She suspects other kids are getting more one-on-one time with adults to go over schoolwork. Now Scott’s looking for programs to help supplement her son’s learning. Most of them are closed.
“It’s a little scary; there aren’t that many resources for us,” Scott said.
“These are the basic foundational years of his life, the stuff you learn in this part of elementary school are going to predict how you perform in middle and high school.”
“I worry my son could fall behind long term.”
I think we are really screwing this up for kids.
Lauren Bauer, Brookings Institution fellow
Some kids are inevitably going to fall through the cracks, and it is going to be children from lower-income families.
A report out earlier this month from the Brookings Institution found that 7.1% of kids age 16-19 were neither in school nor working between January and May 2020. That’s compared to 5.5% during the Great Recession, explained Lauren Bauer, a fellow at Brookings who worked on the report.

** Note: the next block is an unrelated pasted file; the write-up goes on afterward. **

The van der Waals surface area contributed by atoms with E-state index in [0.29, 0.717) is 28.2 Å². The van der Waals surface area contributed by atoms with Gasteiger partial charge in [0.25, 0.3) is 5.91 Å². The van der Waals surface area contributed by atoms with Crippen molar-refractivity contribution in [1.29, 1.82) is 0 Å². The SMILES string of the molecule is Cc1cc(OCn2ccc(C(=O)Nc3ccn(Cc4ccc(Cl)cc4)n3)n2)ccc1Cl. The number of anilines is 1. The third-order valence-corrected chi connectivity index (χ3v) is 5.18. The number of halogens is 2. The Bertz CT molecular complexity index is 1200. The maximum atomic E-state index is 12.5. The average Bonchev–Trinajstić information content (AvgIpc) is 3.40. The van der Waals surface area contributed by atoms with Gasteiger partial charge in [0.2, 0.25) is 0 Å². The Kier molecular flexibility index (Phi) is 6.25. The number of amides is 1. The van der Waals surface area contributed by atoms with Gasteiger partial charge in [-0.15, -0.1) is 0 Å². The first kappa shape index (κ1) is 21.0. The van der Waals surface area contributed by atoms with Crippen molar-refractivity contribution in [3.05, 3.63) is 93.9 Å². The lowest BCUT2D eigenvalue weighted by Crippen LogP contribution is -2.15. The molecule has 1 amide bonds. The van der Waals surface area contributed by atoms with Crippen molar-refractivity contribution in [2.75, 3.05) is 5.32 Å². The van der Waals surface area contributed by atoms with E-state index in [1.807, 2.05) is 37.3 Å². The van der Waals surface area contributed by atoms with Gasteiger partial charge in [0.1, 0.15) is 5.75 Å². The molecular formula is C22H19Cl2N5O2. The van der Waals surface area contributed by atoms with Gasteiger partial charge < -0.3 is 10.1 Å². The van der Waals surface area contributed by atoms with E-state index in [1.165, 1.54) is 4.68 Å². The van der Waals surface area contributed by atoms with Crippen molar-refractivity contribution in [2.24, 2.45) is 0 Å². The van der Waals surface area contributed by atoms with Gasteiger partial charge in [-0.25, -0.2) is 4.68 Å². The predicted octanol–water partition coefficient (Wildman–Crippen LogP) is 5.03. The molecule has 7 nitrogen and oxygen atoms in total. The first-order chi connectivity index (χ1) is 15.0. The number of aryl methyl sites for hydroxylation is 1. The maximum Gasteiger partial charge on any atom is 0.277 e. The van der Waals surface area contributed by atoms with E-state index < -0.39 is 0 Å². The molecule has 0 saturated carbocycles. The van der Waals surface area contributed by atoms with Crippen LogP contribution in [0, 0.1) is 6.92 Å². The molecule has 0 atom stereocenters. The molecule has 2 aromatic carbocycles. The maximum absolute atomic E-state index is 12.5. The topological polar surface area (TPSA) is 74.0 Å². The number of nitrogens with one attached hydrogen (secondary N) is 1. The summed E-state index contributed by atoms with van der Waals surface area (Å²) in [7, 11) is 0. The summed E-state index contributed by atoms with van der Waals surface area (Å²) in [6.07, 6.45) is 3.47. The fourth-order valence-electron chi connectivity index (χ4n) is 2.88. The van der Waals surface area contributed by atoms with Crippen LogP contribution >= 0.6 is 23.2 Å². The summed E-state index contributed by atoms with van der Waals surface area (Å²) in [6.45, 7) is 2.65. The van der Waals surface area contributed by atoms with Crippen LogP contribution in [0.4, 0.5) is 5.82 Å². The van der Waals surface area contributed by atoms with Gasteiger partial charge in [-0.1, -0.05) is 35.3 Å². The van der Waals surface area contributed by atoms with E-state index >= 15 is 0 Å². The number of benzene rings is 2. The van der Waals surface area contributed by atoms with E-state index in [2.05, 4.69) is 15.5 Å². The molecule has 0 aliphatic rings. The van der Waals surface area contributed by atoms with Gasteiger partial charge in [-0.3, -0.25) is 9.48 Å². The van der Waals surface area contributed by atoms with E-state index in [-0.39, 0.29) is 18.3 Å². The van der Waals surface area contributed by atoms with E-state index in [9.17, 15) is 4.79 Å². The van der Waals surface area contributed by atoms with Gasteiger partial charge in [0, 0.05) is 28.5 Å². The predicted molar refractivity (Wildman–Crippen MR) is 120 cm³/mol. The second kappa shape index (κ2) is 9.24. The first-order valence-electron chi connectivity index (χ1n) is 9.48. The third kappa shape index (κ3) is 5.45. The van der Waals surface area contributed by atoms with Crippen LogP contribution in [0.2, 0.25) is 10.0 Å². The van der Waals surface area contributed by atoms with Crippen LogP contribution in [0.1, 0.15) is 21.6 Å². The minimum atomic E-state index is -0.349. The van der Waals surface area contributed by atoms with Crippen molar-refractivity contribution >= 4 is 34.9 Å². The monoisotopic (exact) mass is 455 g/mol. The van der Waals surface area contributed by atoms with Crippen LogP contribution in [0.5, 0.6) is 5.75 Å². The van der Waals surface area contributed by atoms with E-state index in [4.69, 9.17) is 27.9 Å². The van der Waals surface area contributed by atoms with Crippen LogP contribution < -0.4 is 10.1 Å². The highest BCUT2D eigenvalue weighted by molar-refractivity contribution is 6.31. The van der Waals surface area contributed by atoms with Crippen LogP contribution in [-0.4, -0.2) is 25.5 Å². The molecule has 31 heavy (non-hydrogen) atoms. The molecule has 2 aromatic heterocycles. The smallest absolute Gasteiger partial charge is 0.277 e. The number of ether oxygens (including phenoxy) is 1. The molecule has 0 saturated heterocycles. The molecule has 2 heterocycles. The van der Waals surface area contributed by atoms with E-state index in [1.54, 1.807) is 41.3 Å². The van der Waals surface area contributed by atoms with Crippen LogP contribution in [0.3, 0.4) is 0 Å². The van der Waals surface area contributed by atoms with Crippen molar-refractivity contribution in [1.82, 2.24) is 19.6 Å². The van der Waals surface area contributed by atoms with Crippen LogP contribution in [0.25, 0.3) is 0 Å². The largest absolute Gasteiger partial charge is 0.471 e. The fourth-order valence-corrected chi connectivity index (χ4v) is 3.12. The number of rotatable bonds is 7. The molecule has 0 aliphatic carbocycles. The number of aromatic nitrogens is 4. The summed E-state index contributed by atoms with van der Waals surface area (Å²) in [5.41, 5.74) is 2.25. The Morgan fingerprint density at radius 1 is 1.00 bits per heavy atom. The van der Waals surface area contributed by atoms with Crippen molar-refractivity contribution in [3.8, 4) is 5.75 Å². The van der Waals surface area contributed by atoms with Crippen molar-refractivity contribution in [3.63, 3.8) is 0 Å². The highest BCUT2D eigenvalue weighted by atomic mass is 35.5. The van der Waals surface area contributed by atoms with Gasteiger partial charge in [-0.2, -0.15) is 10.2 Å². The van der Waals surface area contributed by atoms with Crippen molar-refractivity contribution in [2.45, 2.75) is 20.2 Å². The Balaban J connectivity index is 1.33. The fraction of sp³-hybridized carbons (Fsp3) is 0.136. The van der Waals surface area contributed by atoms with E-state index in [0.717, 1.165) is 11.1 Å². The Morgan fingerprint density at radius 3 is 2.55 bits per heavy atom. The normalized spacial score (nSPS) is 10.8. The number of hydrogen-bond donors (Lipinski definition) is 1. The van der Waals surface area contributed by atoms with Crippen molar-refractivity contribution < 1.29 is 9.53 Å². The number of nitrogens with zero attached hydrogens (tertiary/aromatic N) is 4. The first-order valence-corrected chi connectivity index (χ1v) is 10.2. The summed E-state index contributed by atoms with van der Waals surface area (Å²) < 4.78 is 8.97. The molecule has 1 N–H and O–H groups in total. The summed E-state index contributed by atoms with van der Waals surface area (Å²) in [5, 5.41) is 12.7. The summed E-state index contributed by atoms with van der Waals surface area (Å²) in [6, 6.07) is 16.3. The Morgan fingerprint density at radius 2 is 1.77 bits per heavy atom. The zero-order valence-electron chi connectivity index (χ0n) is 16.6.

It’s too soon to have data for this fall, but she doesn’t expect a huge improvement. “I think we are really screwing this up for kids,” Bauer said. “Our eye is not on the ball right now. The ball is making sure that America’s children are safe, learning and not hungry. And anything in either the public health space or the economic policy space that doesn’t center those goals is neither serious stimulus nor serious economic policy and is gambling with their futures.”
Children are already suffering.
“I believe some students low-key developed some coping mechanisms that now are hard to break,” said Lazarina Luna, an advocate counselor at West Brooklyn Community High School in Brooklyn, New York, working with a program for youth who are at risk of dropping out. “One of them has been sleeping in all day, or playing video games all day.” The students were already vulnerable, and the pandemic has only brought on more challenges.